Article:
Why many California students keep missing school
While Gov. Newsom brags about students returning to classrooms, an EdSource report found many districts are experiencing a massive uptick in chronic absenteeism.
It would seem that the kids are not all right.
The day after he secured a landslide victory in the Sept. 14 recall election, Gov. Gavin Newsom visited an Oakland school to tout the state’s progress in reopening campuses, noting that 95% to 100% of students in most districts had returned to in-person instruction. But that picture was complicated by a Monday EdSource report that found many districts are experiencing a massive uptick in chronic absenteeism — students who miss more than 10% of school days. Since the school year started:
- 46% of students at Thermalito Union Elementary, a rural district serving mostly low-income families in Butte County, have been chronically absent — up from 8.8% two years ago.
- 39% of Stockton Unified students have been chronically absent — more than double the rate two years ago.
- Almost 33% of Oakland Unified students have been chronically absent.
- More than 26% of Elk Grove Unified students have been chronically absent.
Experts say the staggering numbers are due partly to kids in quarantine, who are counted absent if they don’t log on every day and complete their assignments. Another possible reason for the skyrocketing absenteeism: a surge in families who want their children to continue learning remotely. Many of the 15,000 Los Angeles Unified students who signed up for the district’s independent study program have encountered snafus that blocked them from attending school for days or even weeks, the Los Angeles Times reports.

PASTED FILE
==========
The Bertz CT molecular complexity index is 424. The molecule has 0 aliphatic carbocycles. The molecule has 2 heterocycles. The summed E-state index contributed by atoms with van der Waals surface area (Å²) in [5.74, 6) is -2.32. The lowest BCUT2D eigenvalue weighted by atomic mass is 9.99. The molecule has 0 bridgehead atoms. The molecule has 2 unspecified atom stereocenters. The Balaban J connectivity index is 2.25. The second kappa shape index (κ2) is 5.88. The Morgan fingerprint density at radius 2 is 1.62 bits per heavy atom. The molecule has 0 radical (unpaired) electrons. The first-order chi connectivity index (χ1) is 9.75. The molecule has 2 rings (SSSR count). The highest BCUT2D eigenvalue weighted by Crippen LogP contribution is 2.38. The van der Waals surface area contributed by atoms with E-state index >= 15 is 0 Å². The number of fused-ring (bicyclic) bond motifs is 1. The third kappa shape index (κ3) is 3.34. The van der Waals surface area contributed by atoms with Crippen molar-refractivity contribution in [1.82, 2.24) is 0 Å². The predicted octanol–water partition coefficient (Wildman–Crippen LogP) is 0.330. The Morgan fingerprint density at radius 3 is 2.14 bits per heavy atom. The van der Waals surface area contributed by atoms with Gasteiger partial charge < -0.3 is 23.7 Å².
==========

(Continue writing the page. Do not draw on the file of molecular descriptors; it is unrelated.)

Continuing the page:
The problem is especially acute for students with disabilities. Newsom last week signed legislation clarifying that students with special needs can continue accessing services remotely — but some have already gone more than a month without any instruction or specialized care, as CalMatters has reported.
- Lisa Cruikshank, Thermalito Union’s director of special projects: “What keeps me up at night is all these kids losing out on high-quality instruction, falling behind, falling through the cracks.”
Further complicating matters is California’s shortage of teachers and substitutes. A whopping 37% of positions in Los Angeles Unified are currently filled by substitutes — who, under state law, must be transferred to different students after 30 days (a timeframe recently extended to 60 days through July 1, 2022). The sheer chaos and difficulty of setting up a reliable staffing plan is one reason why many districts this year won’t be able to deliver on Newsom and lawmakers’ $5 billion plan to address learning loss through expanded school days and summer programs.
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California has administered 49,116,036 vaccine doses, and 70% of eligible Californians are fully vaccinated.
Plus: CalMatters is tracking the results of the Newsom recall election and the top 21 bills state lawmakers sent to Newsom’s desk.
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Other stories you should know
1. Judge mandates vaccination for prison guards